She wondered what the turning point was for these women, wondered why it hadn’t been watching any number of videos of young black men being murdered by the police.
"Where were they then?" she asked.
Where, I wondered, was I?
At which point, suddenly, I saw the Women's March through her eyes: the sea of white faces, the pink hats, the clever, in-your-face signs, the air of celebration and self-congratulation.
Finally! Women were going to rule the world!
Before our group left for the Indianapolis March on Saturday morning, my daughter shared a handout from UNITEWOMEN.ORG. with tips for what to do if the demonstration went bad. “I really don’t think anything’s going to happen,” she said. “But just in case, you might want to take a photo of this.” We did. But I was pretty sure we wouldn’t be in danger, and I’m guessing none of the other women—and for that matter, none of the millions of women who marched all over the country that day—did, either.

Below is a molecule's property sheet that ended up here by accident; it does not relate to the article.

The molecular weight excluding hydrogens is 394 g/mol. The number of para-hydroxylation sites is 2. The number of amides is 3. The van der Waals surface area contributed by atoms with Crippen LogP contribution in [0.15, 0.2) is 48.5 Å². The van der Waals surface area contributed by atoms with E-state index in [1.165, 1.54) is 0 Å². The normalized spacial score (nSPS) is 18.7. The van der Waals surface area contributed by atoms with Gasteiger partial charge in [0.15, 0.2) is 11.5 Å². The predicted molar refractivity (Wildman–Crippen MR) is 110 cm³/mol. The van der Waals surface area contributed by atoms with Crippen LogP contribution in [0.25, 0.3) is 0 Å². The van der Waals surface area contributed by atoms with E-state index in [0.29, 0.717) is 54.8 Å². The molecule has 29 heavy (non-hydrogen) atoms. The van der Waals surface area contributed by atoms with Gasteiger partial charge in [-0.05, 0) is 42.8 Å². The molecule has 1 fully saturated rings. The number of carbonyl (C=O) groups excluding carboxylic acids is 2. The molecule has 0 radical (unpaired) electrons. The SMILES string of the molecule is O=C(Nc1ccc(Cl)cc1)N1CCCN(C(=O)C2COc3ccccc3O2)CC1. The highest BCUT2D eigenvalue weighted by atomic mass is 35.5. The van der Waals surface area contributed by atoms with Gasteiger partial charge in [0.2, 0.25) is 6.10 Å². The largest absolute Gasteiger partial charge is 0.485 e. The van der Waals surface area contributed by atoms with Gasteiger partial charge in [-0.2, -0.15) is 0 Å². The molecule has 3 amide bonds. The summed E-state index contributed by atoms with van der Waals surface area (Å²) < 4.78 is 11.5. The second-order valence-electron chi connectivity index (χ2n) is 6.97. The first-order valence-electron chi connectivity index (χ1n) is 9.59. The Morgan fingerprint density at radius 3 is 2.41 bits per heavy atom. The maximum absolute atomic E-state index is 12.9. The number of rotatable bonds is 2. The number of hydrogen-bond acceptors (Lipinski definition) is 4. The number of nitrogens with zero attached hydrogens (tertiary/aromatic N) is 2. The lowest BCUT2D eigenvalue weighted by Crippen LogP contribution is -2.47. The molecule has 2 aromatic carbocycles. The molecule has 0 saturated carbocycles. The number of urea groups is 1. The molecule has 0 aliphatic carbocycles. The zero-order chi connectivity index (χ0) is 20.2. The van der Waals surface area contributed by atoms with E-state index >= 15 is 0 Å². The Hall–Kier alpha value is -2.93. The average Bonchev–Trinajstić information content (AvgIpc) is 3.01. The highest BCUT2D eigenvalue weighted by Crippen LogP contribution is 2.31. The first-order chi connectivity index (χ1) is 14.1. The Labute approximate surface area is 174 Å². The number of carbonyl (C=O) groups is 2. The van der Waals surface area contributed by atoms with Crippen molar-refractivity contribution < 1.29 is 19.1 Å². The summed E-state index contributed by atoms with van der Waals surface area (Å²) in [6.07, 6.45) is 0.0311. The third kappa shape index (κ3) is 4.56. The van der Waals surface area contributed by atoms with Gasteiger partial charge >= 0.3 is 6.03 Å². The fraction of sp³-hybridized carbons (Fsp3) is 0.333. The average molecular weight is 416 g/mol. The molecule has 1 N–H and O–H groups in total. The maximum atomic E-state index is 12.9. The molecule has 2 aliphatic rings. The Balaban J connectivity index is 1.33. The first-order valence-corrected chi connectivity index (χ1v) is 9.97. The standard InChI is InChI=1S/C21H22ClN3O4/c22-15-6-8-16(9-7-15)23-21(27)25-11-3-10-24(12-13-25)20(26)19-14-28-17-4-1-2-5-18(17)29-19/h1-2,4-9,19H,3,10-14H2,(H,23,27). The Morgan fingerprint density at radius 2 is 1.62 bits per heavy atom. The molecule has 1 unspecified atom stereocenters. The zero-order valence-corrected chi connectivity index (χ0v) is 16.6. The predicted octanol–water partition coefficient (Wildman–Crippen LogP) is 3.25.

Because most of us were white--and if we weren’t white, we were surrounded by a wall of white privilege. Privilege, in this case, being the knowledge that there was no way the police were going to mess with a bunch of white women, many of whom were pillars of the community.
This hit me so hard I wanted to cry.
“Oh, and about the hats,“ an African American friend of mine said, quietly, when I shared this story with her and told her how I felt. “My vagina isn’t pink.”
Oh, my god, I thought.
Everything, everything comes down to race in the end, whether it is intentional or an honest, if insensitive, mistake—and we are so completely nowhere on even confronting that problem, let alone solving it.
Can it even be solved?
Is a country whose grand experiment in democracy was built on the backs of black slaves and the genocide of its native people so skewed from the beginning that it can ever shed its sins and become a place where everyone is equal, everyone is free?
Not if we don't acknowledge those sins, acknowledge where they are still alive among us.
Not until all of us do everything we possibly can to see the world through the eyes of those who still suffer their lingering effects--and get a a small taste of what its like to be a Black person in this country.